His studies at the Slade were finished by the time the first World War broke out, and Spencer wanted to enlist. His mother, who had not even wanted him to go to school, was opposed to this and persuaded him to join the Royal Army Medical Corps. Spencer was eventually sent to Macedonia, where he served both in a Field Ambulance unit and in the 7th Battalion, the Berkshire Regiment. Watching, and painting, the death and destruction around him, he would later reveal that 'I had buried so many people and saw so many dead bodies that I felt that death could not be the end of everything'. From this experience, he would return again and again to themes of death, sex, redemption and resurrection. Having observed the dead and dying around him, he began to see sex as the answer, the response to death, literally and inspirationally. In sex was to be found redemption, the conquering of death and the hope of resurrection. Themes of redemption and resurrection would find some of their greatest expression in his work for the Sandham Memorial Chapel in Burghclere, with its magnificent "Resurrection of the Soldiers" on the altar wall. The dead grow from the ground like plants, pushing aside the wire and fallen crosses to reach out to one another. There is a sense of awe, yet also once again the everyday is present in the images of floor cleaning, making beds, "Filling Tea Urns" and "Sorting and Moving Kit Bags". The paintings of camp life reflect a strong desire for order and the domestic, obsessions for the majority of soldiers who simply wanted to return to "Blighty", hearth and home. Home did not always prove to be the domestic idyll for which they yearned.
The theme of redemptive sex is also present, if ironically, in the series of controversial nude portraits of Spencer and his second wife Patricia Preece, which the artist produced in the 1930s. By this time he had married and divorced artist and fellow Slade student Hilda Carlin, and was the father of two daughters. He had been engaged to Hilda for several years, always postponing the actual marriage day until 1925, and within four years had begun his lasting obsession with Preece. His second marriage, in 1937, was never consummated. Preece was the long-term lover of artist Dorothy Hepworth, and she maintained this relationship throughout her marriage to Spencer. The relationship was literally laid bare in "Double Nude Portrait: The Artist and his Second Wife" also known as the "Leg of mutton nude". The sensuous form of Preece sprawls across the centre of the image, legs apart, while Spencer, naked but wearing glasses, sits behind her rather awkwardly, more voyeur than husband. In the foreground of the painting are raw joints of meat; a leg of lamb and a lamb chop, "the uncooked supper", in Spencer's description. In this phrase he once more joins the sense of the religious ("The Last Supper") with sexual yearning and redemption, along with a bleak and self-deprecating sense of humour that is sometimes overlooked in critiques of his work. The meat-like yet somehow illuminated quality of the living human flesh has been seen as prefiguring the work of Lucian Freud.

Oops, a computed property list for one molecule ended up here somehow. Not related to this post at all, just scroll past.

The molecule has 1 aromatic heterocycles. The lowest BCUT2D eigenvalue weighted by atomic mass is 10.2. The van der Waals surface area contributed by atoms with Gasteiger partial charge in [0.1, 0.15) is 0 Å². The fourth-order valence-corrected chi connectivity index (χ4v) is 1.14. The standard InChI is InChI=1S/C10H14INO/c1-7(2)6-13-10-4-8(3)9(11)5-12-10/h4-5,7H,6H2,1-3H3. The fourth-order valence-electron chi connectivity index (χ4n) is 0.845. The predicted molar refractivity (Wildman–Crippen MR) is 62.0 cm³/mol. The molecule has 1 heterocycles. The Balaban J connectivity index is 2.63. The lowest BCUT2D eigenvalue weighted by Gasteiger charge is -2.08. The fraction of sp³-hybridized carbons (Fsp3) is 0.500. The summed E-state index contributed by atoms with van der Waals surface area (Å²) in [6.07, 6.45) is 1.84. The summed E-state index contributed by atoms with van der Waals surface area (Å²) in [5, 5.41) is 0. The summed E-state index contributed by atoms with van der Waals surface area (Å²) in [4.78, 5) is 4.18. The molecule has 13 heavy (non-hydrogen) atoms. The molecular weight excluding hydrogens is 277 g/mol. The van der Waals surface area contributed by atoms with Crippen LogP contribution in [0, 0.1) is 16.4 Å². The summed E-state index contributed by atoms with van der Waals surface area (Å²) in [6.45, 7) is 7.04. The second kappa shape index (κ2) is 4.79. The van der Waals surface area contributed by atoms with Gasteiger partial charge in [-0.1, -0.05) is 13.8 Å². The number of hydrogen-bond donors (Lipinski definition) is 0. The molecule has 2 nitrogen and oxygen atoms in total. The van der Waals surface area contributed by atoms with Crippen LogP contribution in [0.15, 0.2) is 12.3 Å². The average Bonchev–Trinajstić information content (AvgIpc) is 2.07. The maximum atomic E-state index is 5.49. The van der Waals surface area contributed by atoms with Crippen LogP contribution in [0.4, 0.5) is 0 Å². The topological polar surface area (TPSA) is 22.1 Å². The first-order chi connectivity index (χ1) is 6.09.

Lack of fulfilment, consummation or completion apply to both of his marriages. Despite his divorce, his relationship with Hilda never really ended. He would return to her often, still craving the domesticity that was impossible in their relationship. His daughters would recall him as a good and loving father, far from the eccentric figure that the press portrayed him in later life. As well as his marriages, he is known to have had at least two other relationships. One of these was with Daphne Charlton, wife of the artist George Charlton, with whom he went to stay after the inevitable disintegration of his relationship with Preece. The second was with Charlotte Murray, when he was working on his magnificent shipyard images in Port Glasgow from 1939 - 1945. The relationship with his wife and family during his relationship was represented in his 1927 portrait "Hilda, Unity and Dolls", in which Hilda's body language clearly expresses her feelings, while Spencer's daughter Unity gazes out of the image, creating the connection that cannot be cut between husband and wife. The doll, the archetypal gendered toy, is a reminder of the repetitive pattern of marriage, the established (and expected) role of the female in procreation.